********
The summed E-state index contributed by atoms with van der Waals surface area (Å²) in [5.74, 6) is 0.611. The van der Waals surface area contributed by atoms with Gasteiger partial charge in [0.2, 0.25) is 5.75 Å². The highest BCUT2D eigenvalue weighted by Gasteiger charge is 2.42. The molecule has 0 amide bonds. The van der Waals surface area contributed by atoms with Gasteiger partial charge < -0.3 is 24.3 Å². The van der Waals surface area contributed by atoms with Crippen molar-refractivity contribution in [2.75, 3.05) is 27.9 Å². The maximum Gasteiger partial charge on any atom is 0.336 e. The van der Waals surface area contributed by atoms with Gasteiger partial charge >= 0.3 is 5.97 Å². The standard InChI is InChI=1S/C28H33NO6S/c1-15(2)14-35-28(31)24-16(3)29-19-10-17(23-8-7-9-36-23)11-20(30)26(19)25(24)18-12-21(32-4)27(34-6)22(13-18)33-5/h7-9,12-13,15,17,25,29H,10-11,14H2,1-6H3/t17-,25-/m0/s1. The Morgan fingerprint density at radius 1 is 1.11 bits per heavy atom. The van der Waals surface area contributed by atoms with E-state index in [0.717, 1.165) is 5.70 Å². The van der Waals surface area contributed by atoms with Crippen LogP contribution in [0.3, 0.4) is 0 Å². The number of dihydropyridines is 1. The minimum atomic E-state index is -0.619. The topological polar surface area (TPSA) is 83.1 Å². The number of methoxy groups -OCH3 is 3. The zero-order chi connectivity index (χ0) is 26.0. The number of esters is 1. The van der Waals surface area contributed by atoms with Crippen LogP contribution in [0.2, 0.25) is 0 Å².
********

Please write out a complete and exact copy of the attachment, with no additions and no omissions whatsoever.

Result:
The summed E-state index contributed by atoms with van der Waals surface area (Å²) in [5.74, 6) is 0.611. The van der Waals surface area contributed by atoms with Gasteiger partial charge in [0.2, 0.25) is 5.75 Å². The highest BCUT2D eigenvalue weighted by Gasteiger charge is 2.42. The molecule has 0 amide bonds. The van der Waals surface area contributed by atoms with Gasteiger partial charge < -0.3 is 24.3 Å². The van der Waals surface area contributed by atoms with Crippen molar-refractivity contribution in [2.75, 3.05) is 27.9 Å². The maximum Gasteiger partial charge on any atom is 0.336 e. The van der Waals surface area contributed by atoms with Gasteiger partial charge >= 0.3 is 5.97 Å². The standard InChI is InChI=1S/C28H33NO6S/c1-15(2)14-35-28(31)24-16(3)29-19-10-17(23-8-7-9-36-23)11-20(30)26(19)25(24)18-12-21(32-4)27(34-6)22(13-18)33-5/h7-9,12-13,15,17,25,29H,10-11,14H2,1-6H3/t17-,25-/m0/s1. The Morgan fingerprint density at radius 1 is 1.11 bits per heavy atom. The van der Waals surface area contributed by atoms with E-state index in [0.717, 1.165) is 5.70 Å². The van der Waals surface area contributed by atoms with Crippen LogP contribution in [0.3, 0.4) is 0 Å². The number of dihydropyridines is 1. The minimum atomic E-state index is -0.619. The topological polar surface area (TPSA) is 83.1 Å². The number of methoxy groups -OCH3 is 3. The zero-order chi connectivity index (χ0) is 26.0. The number of esters is 1. The van der Waals surface area contributed by atoms with Crippen LogP contribution in [0.2, 0.25) is 0 Å².